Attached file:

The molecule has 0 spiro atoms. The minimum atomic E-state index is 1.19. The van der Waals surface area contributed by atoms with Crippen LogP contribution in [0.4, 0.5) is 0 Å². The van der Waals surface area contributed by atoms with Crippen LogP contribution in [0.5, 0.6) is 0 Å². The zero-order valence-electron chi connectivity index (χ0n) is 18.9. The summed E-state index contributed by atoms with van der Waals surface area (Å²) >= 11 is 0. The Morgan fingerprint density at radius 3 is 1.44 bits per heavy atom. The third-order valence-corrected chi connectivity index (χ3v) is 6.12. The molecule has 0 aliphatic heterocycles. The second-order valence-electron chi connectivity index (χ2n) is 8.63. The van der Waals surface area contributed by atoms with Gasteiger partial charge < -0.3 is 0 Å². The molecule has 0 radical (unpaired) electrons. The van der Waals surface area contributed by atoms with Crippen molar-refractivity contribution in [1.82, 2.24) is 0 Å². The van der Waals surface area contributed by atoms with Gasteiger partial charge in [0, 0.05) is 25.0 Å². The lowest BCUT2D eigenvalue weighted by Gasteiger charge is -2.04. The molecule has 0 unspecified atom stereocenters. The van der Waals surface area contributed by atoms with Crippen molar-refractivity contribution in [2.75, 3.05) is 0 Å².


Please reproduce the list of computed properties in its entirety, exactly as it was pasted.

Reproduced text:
The molecule has 0 spiro atoms. The minimum atomic E-state index is 1.19. The van der Waals surface area contributed by atoms with Crippen LogP contribution in [0.4, 0.5) is 0 Å². The van der Waals surface area contributed by atoms with Crippen LogP contribution in [0.5, 0.6) is 0 Å². The zero-order valence-electron chi connectivity index (χ0n) is 18.9. The summed E-state index contributed by atoms with van der Waals surface area (Å²) >= 11 is 0. The Morgan fingerprint density at radius 3 is 1.44 bits per heavy atom. The third-order valence-corrected chi connectivity index (χ3v) is 6.12. The molecule has 0 aliphatic heterocycles. The second-order valence-electron chi connectivity index (χ2n) is 8.63. The van der Waals surface area contributed by atoms with Gasteiger partial charge < -0.3 is 0 Å². The molecule has 0 radical (unpaired) electrons. The van der Waals surface area contributed by atoms with Crippen molar-refractivity contribution in [1.82, 2.24) is 0 Å². The van der Waals surface area contributed by atoms with Gasteiger partial charge in [0, 0.05) is 25.0 Å². The lowest BCUT2D eigenvalue weighted by Gasteiger charge is -2.04. The molecule has 0 unspecified atom stereocenters. The van der Waals surface area contributed by atoms with Crippen molar-refractivity contribution in [2.75, 3.05) is 0 Å².